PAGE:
In 2015, 3500 patients were diagnosed with colon cancer in Denmark (DCCG Arsrapport 2015, www.dccg.dk). Despite curative intended surgery and perioperative chemotherapy in colon cancers, relapse is often encountered, and across tumor stage recurrence is found in 18-26% of the resected patients. Eighty-six percent of the recurrences are diagnosed within three years after resection, and 36% of the recurrences are diagnosed within the first year regardless of tumor stage. The route of dissemination varies with different cancer types, but a common denominator is the risk of peritoneal metastases (PM). PM is the second most common site of recurrence in colon cancer patients, and accounts for 25-35% of all recurrences. Patients with PM - both in the synchronous and metachronous setting - will often have a very short life expectancy and traditionally, treatment have been nihilistic due to poor performance status and response rates, and most patients with recurrence to the peritoneum will only be treated with best supportive care. During the last two decades, more aggressive treatment strategies have been implemented, including extensive surgery (Cytoreductive surgery, CRS) followed by hyperthermic intraperitoneal chemotherapy (HIPEC). However, CRS and HIPEC are only used in selected patients with limited PM. High risk factors for relapse with PM have been identified, and patients with T4 colon cancers have a risk of relapse with metachronous PM between 12-50%, while patients with intraperitoneally perforated colorectal cancers relapse with PM in 14-58% of the cases. The risk of metachronous PM in perforated or T4 colorectal cancers has been validated and this is widely recognized in the ongoing trials around Europe, where adjuvant HIPEC is being investigated in patients with high-risk colon tumors to prevent metachronous PM (www.clinicaltrials.gov NCT02231086, NCT02965248, NCT02614534, NCT02974556, NCT01226394).
In addition to tumor stage, free intraperitoneal tumor cells (FITC) are perceived as a precursor of PM, and it is expected, that patients with perforated/T4 colon cancers will have FITC prior to visible recurrence with PM. However, despite the reported impact on the risk of recurrence and poor survival data, the presence of FITC is not routinely investigated, and this may be due to the lack of treatment options regarding the eradication of free tumor cells. In a systematic review of resected patients with stage I-IV colorectal cancer, 13.7% had FITC detected during perioperative peritoneal lavage. The rate of FITC increased with increasing T-stage and the patients with FITC had a significantly increased risk of both local and overall recurrence, plus a significantly increased mortality risk.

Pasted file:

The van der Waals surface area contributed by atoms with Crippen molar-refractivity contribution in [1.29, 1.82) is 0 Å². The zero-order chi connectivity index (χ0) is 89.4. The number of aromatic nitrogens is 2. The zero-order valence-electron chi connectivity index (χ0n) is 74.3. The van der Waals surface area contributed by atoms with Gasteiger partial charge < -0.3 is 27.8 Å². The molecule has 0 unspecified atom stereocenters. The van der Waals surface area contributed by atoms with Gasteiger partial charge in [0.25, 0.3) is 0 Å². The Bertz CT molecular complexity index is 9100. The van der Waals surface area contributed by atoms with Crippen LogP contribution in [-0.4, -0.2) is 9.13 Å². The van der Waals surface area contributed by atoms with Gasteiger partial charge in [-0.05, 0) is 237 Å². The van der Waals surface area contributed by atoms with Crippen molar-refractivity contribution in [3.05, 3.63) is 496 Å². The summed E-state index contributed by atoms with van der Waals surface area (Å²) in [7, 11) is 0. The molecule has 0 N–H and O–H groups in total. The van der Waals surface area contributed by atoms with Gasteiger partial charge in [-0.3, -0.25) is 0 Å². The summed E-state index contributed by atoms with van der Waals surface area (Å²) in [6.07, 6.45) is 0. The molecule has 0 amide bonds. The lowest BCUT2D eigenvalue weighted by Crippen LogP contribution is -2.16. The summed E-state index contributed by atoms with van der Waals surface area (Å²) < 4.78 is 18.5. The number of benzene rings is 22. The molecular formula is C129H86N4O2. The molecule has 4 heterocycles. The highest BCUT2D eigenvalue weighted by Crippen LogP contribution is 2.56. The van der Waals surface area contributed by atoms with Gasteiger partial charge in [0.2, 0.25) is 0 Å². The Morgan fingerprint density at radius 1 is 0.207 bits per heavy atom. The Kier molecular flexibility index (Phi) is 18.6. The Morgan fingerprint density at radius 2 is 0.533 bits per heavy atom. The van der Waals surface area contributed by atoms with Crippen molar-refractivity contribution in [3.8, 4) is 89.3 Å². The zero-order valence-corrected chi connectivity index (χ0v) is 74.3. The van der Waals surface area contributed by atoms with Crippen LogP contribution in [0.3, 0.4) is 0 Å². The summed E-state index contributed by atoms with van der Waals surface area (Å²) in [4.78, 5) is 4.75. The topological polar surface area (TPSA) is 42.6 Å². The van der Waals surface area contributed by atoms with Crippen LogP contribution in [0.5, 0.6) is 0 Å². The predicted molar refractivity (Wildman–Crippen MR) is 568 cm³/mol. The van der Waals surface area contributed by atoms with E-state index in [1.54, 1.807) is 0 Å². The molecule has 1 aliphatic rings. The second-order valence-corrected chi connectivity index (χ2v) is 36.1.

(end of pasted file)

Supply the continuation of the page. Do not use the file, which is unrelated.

Based on the above-mentioned rate of recurrences after resection of high-risk colon cancers and the limited treatment options, new treatment strategies are needed. A German research group has invented a new intraperitoneal chemotherapy delivery method, where the chemotherapy is nebulized within the pressurized abdominal cavity - Pressurized IntraPeritoneal Aerosol Chemotherapy (PIPAC).
As PIPAC seems to have an effect on visible PM in colon cancer patients, we hypothesize that
PIPAC can minimize the risk of PM recurrence in resected high risk colon cancer patients.
Furthermore, we expect that PIPAC can eradicate FITC in these patients.
Description of the cohort
Danish patients with colon cancer are eligible candidates according to the inclusion criteria. The patients will be included after resection and, if indicated, adjuvant systemic chemotherapy. While expected accrual is based on the number of resected patients at Odense University Hospital, this study will include patients nationwide. In 2015, 284 patients were resected due to colon cancer at Odense University Hospital (OUH). Ninety-three percent of the resections were with curative intent (n=264), and eighteen percent had T4 tumors (DCCG Arsrapport 2015, www.dccg.dk). Based on these data and according to the inclusion criteria, 47 patients are eligible candidates per year, and the expected accrual of 60 patients (see below) is two years.
Collaborating researchers and departments
Department of Surgery, Odense University Hospital
- Martin Graversen, MD, Upper GI and HPB Section
- Professor Michael Bau Mortensen, MD, DMSc, PhD, Upper GI and HPB Section
- Consultant Claus Fristrup, MD, PhD, Upper GI and HPB Section
- Consultant Soren Salomon, MD, PhD
- Consultant Per Vadgaard Andersen MD
Department of Oncology, Odense University Hospital
- Professor Per Pfeiffer, MD, PhD
Department of Pathology, Odense University Hospital
- Consultant Sonke Detlefsen, MD, PhD